Off the bike interests include music, and home maintenance projects. I also have to admit I’ve recently gotten back into playing video games, better than watching mindless tv or social media scrolling though. I can always pick up one of these activities when I really want a break. If I’m feeling like being outside sans a bicycle, I’m lucky enough to enjoy hiking and live near some amazing multi-use trails.

End of the day, if I didn’t want to ride for months at a time, I wouldn’t sweat it. Just find something else you prefer doing. For most of us, this is a healthy lifestyle thing, so hopefully you’ll rekindle the fire or find another avenue for fitness. Good luck!


Go for a trail run.

1 Like

Nothing to be ashamed of…many of us go through cycles where we don’t geel like riding much (or at all). Given all that happened this spring, and with the cancellation of every event, it is even more understandable.

Nothing wrong with taking a break to keep mentally fresh and enthusiastic. I used to take off almost all of November & December every year…and then start ramping back up over Xmas break. Just needed the break mentally.


Yes buddy, I’ve been there several times over the years, and it’s perfectly natural. Would be bizarre to not suffer diminishing returns - though I think for endurance athletes what likely happens is we lose that top end pleasure from the activity and maybe even forget what it feels like. We perhaps roll around on a maintenance level, where they need the activity to simply feel okay.

For me, my burn out happened because I wasn’t really enjoying where I was riding. It was pretty miserable where I lived to be honest. I was just riding to keep weight down and training for power that I didn’t even need for anything.

Solved that by moving though! Wish I’d done that years ago.

I was off the bike there for around 11 months and just started again recently - in the best place I have ever experienced for cycling and love every ride. Not much traffic, cars are friendly and seem to enjoy watching you ride and struggle up gradients! I have a variety of climbs and super long flat scenic coastal areas etc all at the doorstep and the roads are smooth.

I built a beautiful super bike too, and I love looking at it and riding it.

It’s really kickstarted my joy in cycling again. Only made possible right now due to WFH flexibility - I actually sneaked away and rented a place in the countryside to pull this off!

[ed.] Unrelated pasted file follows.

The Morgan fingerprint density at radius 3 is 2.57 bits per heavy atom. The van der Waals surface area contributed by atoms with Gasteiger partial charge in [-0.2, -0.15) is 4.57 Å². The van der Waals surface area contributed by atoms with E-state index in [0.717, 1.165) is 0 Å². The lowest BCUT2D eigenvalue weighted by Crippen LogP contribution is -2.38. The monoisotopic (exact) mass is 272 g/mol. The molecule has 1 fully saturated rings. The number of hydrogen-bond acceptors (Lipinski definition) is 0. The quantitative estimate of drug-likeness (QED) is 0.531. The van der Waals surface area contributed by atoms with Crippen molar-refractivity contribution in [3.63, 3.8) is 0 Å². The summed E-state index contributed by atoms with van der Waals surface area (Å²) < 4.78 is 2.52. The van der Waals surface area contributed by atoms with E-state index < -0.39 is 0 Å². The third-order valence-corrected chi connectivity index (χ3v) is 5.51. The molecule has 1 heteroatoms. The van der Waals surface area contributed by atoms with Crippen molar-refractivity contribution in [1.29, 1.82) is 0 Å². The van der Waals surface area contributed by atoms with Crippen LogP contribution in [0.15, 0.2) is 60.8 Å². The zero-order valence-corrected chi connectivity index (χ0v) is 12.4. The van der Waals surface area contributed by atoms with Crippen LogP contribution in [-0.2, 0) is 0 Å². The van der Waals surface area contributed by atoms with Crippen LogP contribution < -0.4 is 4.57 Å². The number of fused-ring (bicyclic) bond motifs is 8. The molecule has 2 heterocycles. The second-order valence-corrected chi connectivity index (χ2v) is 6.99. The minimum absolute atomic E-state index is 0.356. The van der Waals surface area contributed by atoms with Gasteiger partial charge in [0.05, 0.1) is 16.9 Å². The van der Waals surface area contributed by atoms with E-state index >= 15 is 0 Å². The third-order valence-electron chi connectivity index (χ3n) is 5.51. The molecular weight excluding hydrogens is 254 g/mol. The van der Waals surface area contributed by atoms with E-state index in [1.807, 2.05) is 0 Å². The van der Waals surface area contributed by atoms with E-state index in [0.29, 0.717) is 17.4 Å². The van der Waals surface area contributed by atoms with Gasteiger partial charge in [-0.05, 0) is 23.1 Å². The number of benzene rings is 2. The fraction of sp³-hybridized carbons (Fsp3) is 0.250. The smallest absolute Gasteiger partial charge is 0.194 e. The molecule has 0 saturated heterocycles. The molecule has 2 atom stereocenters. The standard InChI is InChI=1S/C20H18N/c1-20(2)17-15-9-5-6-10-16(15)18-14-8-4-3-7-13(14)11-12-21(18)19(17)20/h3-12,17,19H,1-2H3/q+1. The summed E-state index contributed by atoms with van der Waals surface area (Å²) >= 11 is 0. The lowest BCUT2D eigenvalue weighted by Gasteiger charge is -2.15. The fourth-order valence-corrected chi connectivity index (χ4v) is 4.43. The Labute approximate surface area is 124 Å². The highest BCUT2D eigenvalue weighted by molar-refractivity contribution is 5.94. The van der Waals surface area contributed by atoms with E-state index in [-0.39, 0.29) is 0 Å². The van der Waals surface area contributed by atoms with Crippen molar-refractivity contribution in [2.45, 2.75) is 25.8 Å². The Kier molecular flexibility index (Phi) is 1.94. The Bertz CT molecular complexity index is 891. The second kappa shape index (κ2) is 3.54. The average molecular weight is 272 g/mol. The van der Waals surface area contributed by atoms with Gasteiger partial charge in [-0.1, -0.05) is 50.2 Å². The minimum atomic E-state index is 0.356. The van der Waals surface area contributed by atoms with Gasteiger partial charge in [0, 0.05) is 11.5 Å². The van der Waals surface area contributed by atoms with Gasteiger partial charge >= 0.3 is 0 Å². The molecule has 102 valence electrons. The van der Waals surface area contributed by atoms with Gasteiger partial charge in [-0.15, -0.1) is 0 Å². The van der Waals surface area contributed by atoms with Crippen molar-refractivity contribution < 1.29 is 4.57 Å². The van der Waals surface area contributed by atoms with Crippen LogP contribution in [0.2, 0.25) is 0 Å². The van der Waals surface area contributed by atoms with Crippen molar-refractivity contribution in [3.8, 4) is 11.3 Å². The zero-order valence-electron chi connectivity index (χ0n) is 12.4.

This for me is what the future should be like. Able to move around travel, while working and riding in beautiful locations when you want.

Bit of a tangent - but long story short, I went from feeling miserable about riding to absolutely loving it again.

Oh also, I’d also throw this in. Fitness didn’t seem to leave me as catastrophically as I thought it should. I know the theories and studies on how fast different attributes tail off and how long it should take to regain that fitness - it didn’t seem to be like that for me. It came back much, much faster than expected.


Short answer, No.

1 Like

I absolutely dread house and yard work, but it wasn’t always this way.

I used to have WAY too many hobbies, many of which were mentally stimulating. Didn’t have enough time nor money to tackle them all.

Then I started a company, which I still run, and as time went on, I no longer felt the desire to seek said mental stimulation. I get plenty of that through work. Cycling is the one activity that keeps the mind occupied subconsciously, and is mostly an opportunity for me to zone out.


I’ve been riding since I was 13 (54 now) so I’ve had many ups and downs with motivation. What helps me is having goals and rides to look forward to. This can be as simple as a weekend group ride where you can test yourself against your mates week in and week out. Or, having races or centuries, or fondos on the calendar a few times a year…